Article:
MarginaliaArgument in the 2. figure.If the body of Christ were really and bodily in the sacrament, then who soeuer receiued the sacrament, receiued also the body.

The wicked, receiuing the sacrament, receiue not the body of Christ.

Ergo, the bodye of Christe is not really in the Sacrament.

Argument.

Ca-They which eate the fleshe, and drinke the bloude of
Christ, dwell in him, and he in them.
mes-The wicked dwell not in Christ, nor he in them.
tres.Ergo, The wicked eate not the fleshe, nor drinke the
bloud of Christ.

Argument.

Ca-They that haue Christ dwelling in them, bring foorth
much fruite. Iohn. 15. Hee that dwelleth in me, and I in
him, bringeth forth much fruite. &c.
mes-The wicked bringeth forth no fruit of goodnes.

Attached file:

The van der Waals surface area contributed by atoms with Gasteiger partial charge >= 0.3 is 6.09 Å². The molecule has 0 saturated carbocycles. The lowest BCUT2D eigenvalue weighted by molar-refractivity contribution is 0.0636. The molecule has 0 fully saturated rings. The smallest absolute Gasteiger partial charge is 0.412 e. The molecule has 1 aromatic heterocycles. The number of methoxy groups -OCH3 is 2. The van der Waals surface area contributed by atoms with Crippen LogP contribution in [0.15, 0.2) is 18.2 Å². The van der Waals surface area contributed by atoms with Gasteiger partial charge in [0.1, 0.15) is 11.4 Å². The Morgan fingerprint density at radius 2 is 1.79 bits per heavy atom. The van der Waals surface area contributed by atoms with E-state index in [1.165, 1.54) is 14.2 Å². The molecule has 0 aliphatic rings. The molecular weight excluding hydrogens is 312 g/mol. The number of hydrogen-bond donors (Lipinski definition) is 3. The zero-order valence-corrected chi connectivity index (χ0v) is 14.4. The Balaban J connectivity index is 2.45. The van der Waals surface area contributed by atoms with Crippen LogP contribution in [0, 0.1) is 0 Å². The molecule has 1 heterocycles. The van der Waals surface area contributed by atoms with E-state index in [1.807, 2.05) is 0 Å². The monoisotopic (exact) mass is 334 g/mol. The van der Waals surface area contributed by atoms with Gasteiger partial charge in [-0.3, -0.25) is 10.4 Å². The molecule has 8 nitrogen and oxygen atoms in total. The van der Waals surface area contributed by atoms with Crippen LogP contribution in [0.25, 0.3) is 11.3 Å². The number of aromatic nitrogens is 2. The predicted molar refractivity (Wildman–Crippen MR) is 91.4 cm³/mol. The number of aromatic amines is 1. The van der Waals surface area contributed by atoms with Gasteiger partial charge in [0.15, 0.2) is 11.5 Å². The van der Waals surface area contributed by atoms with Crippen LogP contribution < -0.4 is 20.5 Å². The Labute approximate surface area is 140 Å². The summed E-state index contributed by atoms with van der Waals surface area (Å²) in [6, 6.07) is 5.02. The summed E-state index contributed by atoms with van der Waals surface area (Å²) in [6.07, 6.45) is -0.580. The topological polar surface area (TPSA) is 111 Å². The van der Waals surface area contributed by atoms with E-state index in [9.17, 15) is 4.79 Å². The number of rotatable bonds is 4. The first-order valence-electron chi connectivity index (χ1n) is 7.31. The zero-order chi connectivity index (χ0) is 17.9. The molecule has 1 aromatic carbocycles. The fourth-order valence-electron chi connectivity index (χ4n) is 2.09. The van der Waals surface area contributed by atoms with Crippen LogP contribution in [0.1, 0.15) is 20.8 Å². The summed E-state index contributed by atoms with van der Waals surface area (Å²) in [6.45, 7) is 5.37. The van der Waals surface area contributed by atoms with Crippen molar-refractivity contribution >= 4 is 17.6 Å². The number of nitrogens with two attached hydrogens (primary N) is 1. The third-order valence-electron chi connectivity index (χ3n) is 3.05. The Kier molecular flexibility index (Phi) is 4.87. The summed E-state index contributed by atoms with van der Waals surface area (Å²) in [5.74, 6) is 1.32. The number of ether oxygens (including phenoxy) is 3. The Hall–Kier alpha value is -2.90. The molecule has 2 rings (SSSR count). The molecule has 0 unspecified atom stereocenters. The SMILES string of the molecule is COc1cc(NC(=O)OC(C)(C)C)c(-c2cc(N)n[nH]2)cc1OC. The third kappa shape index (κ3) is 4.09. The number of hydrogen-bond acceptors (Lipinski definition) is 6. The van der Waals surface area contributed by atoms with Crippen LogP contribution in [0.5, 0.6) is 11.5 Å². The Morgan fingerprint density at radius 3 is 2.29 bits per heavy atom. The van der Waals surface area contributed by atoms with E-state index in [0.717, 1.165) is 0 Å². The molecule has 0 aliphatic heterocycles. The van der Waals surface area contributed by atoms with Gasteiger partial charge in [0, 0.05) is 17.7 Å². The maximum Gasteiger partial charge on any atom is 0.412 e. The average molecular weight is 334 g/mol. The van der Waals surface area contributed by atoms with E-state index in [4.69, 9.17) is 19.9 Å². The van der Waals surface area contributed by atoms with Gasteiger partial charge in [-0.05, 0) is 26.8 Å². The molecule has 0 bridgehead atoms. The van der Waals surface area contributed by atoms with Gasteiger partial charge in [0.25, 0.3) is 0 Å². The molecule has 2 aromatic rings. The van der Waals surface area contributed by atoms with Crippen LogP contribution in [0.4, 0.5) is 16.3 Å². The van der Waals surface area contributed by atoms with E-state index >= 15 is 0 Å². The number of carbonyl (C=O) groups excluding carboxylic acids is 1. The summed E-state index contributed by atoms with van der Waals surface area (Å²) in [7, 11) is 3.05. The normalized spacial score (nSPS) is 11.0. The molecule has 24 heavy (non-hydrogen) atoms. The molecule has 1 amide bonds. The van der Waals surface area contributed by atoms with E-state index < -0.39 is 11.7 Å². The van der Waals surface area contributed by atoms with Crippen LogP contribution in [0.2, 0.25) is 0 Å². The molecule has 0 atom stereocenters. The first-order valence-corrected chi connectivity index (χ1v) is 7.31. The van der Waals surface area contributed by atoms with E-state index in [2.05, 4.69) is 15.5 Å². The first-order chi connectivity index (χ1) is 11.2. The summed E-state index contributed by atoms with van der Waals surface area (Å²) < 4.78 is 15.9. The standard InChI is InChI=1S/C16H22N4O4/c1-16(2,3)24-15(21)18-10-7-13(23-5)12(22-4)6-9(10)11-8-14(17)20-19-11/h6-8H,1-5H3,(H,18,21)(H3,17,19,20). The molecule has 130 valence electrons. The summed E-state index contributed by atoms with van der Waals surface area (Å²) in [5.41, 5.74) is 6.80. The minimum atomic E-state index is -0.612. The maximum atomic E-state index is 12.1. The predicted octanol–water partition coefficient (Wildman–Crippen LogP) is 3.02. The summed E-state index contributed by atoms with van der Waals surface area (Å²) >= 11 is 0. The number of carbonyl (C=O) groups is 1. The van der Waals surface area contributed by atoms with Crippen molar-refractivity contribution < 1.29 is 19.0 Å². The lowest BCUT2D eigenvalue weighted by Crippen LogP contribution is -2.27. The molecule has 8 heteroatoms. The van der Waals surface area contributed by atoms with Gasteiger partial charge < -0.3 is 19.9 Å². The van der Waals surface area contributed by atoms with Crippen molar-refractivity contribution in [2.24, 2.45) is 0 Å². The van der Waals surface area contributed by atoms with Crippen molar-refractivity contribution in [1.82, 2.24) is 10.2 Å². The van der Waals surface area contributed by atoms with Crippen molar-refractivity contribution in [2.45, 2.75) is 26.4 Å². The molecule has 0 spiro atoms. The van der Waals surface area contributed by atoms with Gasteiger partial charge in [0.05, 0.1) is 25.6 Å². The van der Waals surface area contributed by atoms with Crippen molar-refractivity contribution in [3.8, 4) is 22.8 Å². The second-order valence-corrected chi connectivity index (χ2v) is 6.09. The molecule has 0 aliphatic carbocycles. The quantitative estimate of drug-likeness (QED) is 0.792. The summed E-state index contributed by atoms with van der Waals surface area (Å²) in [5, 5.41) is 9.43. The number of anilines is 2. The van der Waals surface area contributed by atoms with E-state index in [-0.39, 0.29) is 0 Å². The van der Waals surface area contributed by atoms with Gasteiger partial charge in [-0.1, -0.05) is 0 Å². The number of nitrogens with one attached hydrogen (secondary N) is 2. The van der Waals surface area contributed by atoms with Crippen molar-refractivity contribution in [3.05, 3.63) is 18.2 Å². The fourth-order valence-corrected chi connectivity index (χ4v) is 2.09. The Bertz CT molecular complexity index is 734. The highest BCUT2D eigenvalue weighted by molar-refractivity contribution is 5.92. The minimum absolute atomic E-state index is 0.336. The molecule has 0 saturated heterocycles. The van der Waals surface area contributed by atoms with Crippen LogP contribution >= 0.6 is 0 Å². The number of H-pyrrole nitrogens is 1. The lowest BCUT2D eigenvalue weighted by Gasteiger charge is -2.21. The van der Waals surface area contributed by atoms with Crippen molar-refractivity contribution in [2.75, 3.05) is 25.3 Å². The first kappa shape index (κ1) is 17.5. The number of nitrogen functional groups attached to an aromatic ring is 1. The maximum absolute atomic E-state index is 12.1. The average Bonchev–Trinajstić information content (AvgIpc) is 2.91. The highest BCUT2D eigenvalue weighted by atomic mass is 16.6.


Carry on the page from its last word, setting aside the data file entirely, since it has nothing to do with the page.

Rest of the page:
tres.Ergo, they haue not Christes body dwelling in them.

¶ Argument. MarginaliaArgument in the 3. figure.

Da-Where remembrrunce is of a thing, there is imported
the absence thereof.
ti-Remembraunce of Christes body is in the sacrament:
Do this in remembraunce of me. &c.
si.Ergo, Christes body there is imported to be absent.

Mary they will say, we see him not with our outward eyes, but he is commended vnder the fourme of breade & wine, and that that we see, is nothing but a quallitie or an accidence. But let them shew me a quallitie or an accidence without a substaunce, and I will beleue them. And thus much concerning Newmans examinations aud argumentes, whose Martyrdome is before expressed.

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¶ The Martirdome of Ioane Wast, a blynde woman in the Towne of Darbye. 
Commentary  *  Close
Joan Waste